2023 WNBA schedule notes: Each team to play record 40 games
The Aces kick off their title defense May 19.
With the WNBA draft lottery set to take place Friday, attention will turn to potential draft picks. The Atlanta Dream, Washington Mystics, Indiana Fever and Minnesota Lynx all have a shot at securing the No. 1 pick in the lottery, which will air at 5:30 p.m. ET on ESPN2.
There’s plenty of talent to choose from at the college level, and a few of those players will be on the court after the lottery, as No. 1 South Carolina takes on No. 17 Maryland.
Just Women’s Sports looks at five college players with professional potential for WNBA teams (and fans!) to keep an eye on this season:
Much of the draft order is up for debate, but I don’t think anyone is arguing when it comes to the first overall pick. That spot belongs to Boston, the reigning Player of the Year, Defensive Player of the Year, Wooden Award winner… you get the idea.
The best part about Boston’s game is that from offense to defense – or vice versa – there is no drop-off. She’s a great rim protector and help defender while also being an efficient, strong scorer on offense. The 6-foot-5 forward averaged 16.8 points and 12.5 rebounds a game last season while shooting 54% from the field.
Boston’s one weakness is that she doesn’t extend the floor by shooting 3s. But another Gamecock, A’ja Wilson, didn’t shoot 3-pointers in college, and she was able to extend her range once she got to the WNBA.
In many ways, Miller is the perfect prospect. She’s versatile, with a great build for the next level – 6-foot-3 with long limbs – and has shown proficiency in almost every category.
Miller has a lot of raw skills and there is still untapped potential within her game. But she already does well in several areas that the WNBA values, such as running the court and playing multiple positions.
She battled injuries last season and because of that actually saw her production dip from the season before – as a sophomore, Miller averaged 17.3 points and 5.8 rebounds a game, compared to 13.1 points, 4.0 rebounds as a junior. I’d like to see her shoot a bit better this season, improving on 40.8% from the field and 31.6% from 3-point range. Her form is slightly jerky, so there may be some adjustments to be made when she becomes a pro.
Her value is super high because Jones is truly positionless. She’s played in the post, at the point guard spot and everywhere in between for the Cardinals over the last three seasons.
Another thing WNBA teams will love is her maturity. She bounces back the same whether win or lose. She’s also a great playmaker, with a high basketball IQ and elite court vision.
The biggest weakness I see for Jones: She’s not going to break people down off the dribble, and with more isolation ball popping up in the WNBA, some teams may want that. But there is still plenty of room in the league for a player like her, whether or not she can blow by defenders.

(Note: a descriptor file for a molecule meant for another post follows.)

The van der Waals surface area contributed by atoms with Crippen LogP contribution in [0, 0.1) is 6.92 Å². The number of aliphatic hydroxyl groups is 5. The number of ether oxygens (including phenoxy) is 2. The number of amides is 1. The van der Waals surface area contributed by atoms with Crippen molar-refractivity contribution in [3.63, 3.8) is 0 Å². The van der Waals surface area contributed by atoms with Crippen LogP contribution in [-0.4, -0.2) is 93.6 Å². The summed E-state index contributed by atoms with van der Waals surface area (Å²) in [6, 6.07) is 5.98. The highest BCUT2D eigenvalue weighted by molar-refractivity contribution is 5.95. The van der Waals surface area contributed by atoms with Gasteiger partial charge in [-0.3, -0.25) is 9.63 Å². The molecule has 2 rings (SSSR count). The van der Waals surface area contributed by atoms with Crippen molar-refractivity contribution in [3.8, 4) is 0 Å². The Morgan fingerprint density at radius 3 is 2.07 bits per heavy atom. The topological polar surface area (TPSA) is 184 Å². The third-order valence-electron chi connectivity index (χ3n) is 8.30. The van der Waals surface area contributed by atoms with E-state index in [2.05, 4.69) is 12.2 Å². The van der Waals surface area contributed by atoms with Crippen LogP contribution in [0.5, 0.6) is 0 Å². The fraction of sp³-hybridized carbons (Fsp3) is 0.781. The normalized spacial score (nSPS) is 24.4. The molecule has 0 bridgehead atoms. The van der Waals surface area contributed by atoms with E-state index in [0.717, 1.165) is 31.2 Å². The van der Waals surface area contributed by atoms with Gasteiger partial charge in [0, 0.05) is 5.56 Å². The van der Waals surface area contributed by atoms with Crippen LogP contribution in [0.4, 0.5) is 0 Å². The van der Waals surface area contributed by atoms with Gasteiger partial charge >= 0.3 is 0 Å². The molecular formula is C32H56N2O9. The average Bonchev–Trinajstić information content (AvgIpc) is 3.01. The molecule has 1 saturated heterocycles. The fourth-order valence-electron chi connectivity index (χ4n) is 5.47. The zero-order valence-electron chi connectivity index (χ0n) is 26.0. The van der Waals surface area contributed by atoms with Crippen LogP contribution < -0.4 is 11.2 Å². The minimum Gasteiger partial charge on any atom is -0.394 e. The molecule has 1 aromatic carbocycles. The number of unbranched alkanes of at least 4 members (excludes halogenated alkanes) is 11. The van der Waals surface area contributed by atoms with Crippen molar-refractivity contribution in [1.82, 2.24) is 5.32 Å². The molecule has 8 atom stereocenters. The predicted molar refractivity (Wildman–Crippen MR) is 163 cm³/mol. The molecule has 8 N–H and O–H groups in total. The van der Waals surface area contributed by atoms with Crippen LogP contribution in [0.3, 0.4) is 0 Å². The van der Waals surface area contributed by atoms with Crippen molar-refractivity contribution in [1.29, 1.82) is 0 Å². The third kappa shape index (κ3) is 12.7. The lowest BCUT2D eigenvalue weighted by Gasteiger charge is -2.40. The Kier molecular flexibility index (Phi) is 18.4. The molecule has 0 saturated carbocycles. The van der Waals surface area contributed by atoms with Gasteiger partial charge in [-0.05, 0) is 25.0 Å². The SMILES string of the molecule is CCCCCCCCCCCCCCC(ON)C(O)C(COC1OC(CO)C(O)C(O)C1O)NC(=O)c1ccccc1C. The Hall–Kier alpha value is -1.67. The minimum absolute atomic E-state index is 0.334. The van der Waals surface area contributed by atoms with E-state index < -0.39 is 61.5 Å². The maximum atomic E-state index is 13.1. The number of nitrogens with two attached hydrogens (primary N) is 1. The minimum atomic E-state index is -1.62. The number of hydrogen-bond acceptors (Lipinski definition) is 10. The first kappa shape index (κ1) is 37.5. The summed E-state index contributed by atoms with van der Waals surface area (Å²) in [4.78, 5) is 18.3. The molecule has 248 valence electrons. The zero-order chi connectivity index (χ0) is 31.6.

The Iowa State star popped up on plenty of draft boards last season, but she chose to come back for one more year as a Cyclone.
The fifth-year remains an exciting prospect because of her array of skills. Versatility is key in the WNBA, so you will see that as a factor throughout this list, and Joens fits the bill. She’s 6-foot-1 but has surprising strength for her size, and she can play three positions – guard, point guard or forward.
Joens averaged 20.3 points and 9.5 rebounds per game last season, and she can score from the inside out, shooting from long range at a 37.6% clip last season. Her post game makes her an asset as well, as she is capable of scoring on smaller guards in the paint.
Her weak spot is defense, and at the WNBA level she may struggle to stay in front of quicker guards. But she fills so many holes offensively that plenty of teams should be willing to overlook that aspect of her game.
One of the few true centers in the NCAA, Kitley has carved out an impressive career at Virginia Tech. And this season, she has All-American potential.
She’s 6-foot-6, which already will turn heads, and she averages 18.1 points, 9.8 rebounds and 2.4 blocks per game.
Kitley’s best asset is her body control, which helps her on offense and defense. Offensively, she boasts great awareness when it comes to the position of her defender, help defenders and double-teams, often scoring without having to dribble – and that will be especially important with the athleticism of WNBA guards coming down to help. Defensively, she’s able to block shots without fouling and rarely has to sit due to foul trouble.
Kitley isn’t going to blow you away with her footspeed or athleticism, a weakness she’s overcome at the college level but that may require more adjustment in the WNBA. Other than that, her main weakness is a lack of an outside game. But Kitley has great form out to the free-throw line, so a 3-point shot likely could come with practice.
The Aces kick off their title defense May 19.
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